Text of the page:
I hope you won’t stay long in London.  I am awfully nervous about those air-raids.’


Dec 25th. I wrote you only yesterday, but must write again today because it is Christmas Day.  I do hope you are having a happy day with the children.  We had a church parade and Communion Service for Corps Headquarters at ten o'Clock in a big empty building used for storing almonds, which was arranged & decorated with great care & artistic effort by Maitland Woods[10] & my A.D.C.s, the Jews finding the floral decorations, also the piano & violin.  We thought to keep dry!  But the roof leaked in many places, & the water simply poured in, & we had to keep shifting our seats to get away from, not drips but water spouts! Fortunately everyone but the poor old padre himself had overcoats, which were hastily put on. Maitland-Woods stuck it out manfully though he could hardly hear himself speak for the noise of the rain & the wind, & and his extempore altar & pulpit had to be shifted.  The Jewish Mayor had provided a mat for me to kneel on (the floor being earth) but by the time the Communion started, it was an inch deep in water! The weather has been simply vile; it has been blowing a gale for several days, accompanied by very heavy rain, & it does not snow any intention of stopping.  The Roman Catholics had a High Mass at midnight at Bethlehem last night, to which I was invited to send any R.C. officers.  I sent Colonel Preston[11] to represent me, & lent him a car.  Some others also went including General Fitzgerald, but I am afraid they must have had an awful time getting there.  Last night was the wildest I have ever known for many months, & I was very thankful I was not in a tent.’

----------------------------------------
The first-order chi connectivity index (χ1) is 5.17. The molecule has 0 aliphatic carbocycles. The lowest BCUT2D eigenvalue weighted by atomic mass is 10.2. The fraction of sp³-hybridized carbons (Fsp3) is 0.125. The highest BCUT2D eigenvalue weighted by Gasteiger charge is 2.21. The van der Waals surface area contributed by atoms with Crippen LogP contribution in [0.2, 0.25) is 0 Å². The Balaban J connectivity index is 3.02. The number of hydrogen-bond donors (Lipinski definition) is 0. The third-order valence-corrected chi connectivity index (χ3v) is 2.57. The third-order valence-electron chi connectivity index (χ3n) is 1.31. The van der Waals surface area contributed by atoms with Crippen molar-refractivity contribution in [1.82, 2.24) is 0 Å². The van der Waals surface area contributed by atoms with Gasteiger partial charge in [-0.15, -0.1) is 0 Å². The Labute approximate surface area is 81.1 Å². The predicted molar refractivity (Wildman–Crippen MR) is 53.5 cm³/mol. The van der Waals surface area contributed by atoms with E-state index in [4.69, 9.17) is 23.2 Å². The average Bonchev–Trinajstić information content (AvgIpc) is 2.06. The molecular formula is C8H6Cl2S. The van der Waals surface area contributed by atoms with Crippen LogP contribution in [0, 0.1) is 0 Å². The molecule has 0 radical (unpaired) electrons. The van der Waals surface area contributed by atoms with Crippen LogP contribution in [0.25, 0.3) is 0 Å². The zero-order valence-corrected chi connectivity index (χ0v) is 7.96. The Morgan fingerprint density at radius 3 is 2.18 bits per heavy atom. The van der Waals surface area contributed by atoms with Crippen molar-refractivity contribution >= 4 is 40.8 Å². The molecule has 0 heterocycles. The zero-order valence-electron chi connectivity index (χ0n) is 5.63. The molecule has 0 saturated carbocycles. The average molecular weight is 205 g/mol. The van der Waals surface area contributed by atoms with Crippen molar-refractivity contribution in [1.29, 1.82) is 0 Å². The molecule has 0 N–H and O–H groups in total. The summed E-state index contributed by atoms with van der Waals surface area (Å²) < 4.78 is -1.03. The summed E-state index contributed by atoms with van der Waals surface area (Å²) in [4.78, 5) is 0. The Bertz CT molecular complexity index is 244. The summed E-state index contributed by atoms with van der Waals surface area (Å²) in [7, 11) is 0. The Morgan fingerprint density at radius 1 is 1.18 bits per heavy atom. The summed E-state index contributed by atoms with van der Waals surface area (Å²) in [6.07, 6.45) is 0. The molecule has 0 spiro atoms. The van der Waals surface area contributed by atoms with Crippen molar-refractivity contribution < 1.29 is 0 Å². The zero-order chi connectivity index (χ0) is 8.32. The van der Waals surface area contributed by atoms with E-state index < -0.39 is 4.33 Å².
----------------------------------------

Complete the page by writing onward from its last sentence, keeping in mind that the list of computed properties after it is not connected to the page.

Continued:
Port Said


8th Jan 1918


‘I have just got your letter of Dec 3rd & 6th.  You seem a bit worried that I will not let you send me food, when I appreciate the hamper that came from Australia so much, but you must not mind that.  I would not have you send me any for worlds.  I think it is absolutely criminal to ask people to send any food stuffs out of England to this land of plenty.  It is quite different from Australia.  I saw my Christmas hamper on its way up to me, but goodness knows when it will reach me in the present state of the roads.’[12]


If he thought the end of the war was less than a year away, the careful Chauvel never let on. By Christmas 1918 he had other anxieties, many of which must have been shared by many.


Christmas 1918: ‘We must hope for the best’

Desert Mounted Corps HQ



Nov 8th ‘It would be glorious if I could get home for Christmas.  I have written twice to the C.G.S. asking him if he can give me any tip at all, but have had no reply.  I am hundreds of miles from G.H.Q. & nobody that knows anything has been near me.’


Nov 11th ‘We have got the news today that the Germans have signed the Armistice, so I suppose things really are nearing the end. 


I have some grave doubts whether I will get away for some time. There will be much to fix up here, demobilisation schemes etc.  However, we must hope for the best.’